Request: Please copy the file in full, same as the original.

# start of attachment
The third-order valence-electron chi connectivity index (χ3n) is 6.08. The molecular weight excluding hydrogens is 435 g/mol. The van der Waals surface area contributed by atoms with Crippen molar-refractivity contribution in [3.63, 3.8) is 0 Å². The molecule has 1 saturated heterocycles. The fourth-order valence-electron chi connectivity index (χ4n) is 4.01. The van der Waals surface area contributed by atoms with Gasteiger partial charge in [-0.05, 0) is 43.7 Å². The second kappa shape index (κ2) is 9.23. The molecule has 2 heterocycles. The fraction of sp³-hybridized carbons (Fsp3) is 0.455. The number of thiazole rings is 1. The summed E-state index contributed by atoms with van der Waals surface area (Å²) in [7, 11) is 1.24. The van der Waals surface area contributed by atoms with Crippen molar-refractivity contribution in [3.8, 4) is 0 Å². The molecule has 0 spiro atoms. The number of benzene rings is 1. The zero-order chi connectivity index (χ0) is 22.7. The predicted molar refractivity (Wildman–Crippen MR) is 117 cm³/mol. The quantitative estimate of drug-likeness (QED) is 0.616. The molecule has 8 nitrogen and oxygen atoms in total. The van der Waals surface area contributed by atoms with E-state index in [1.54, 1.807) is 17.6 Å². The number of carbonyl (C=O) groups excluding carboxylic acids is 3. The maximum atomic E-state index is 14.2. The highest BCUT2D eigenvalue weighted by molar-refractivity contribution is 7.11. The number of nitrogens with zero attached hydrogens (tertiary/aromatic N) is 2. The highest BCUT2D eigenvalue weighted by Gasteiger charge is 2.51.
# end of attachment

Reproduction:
The third-order valence-electron chi connectivity index (χ3n) is 6.08. The molecular weight excluding hydrogens is 435 g/mol. The van der Waals surface area contributed by atoms with Crippen molar-refractivity contribution in [3.63, 3.8) is 0 Å². The molecule has 1 saturated heterocycles. The fourth-order valence-electron chi connectivity index (χ4n) is 4.01. The van der Waals surface area contributed by atoms with Gasteiger partial charge in [-0.05, 0) is 43.7 Å². The second kappa shape index (κ2) is 9.23. The molecule has 2 heterocycles. The fraction of sp³-hybridized carbons (Fsp3) is 0.455. The number of thiazole rings is 1. The summed E-state index contributed by atoms with van der Waals surface area (Å²) in [7, 11) is 1.24. The van der Waals surface area contributed by atoms with Crippen molar-refractivity contribution in [3.8, 4) is 0 Å². The molecule has 0 spiro atoms. The number of benzene rings is 1. The zero-order chi connectivity index (χ0) is 22.7. The predicted molar refractivity (Wildman–Crippen MR) is 117 cm³/mol. The quantitative estimate of drug-likeness (QED) is 0.616. The molecule has 8 nitrogen and oxygen atoms in total. The van der Waals surface area contributed by atoms with E-state index in [1.54, 1.807) is 17.6 Å². The number of carbonyl (C=O) groups excluding carboxylic acids is 3. The maximum atomic E-state index is 14.2. The highest BCUT2D eigenvalue weighted by molar-refractivity contribution is 7.11. The number of nitrogens with zero attached hydrogens (tertiary/aromatic N) is 2. The highest BCUT2D eigenvalue weighted by Gasteiger charge is 2.51.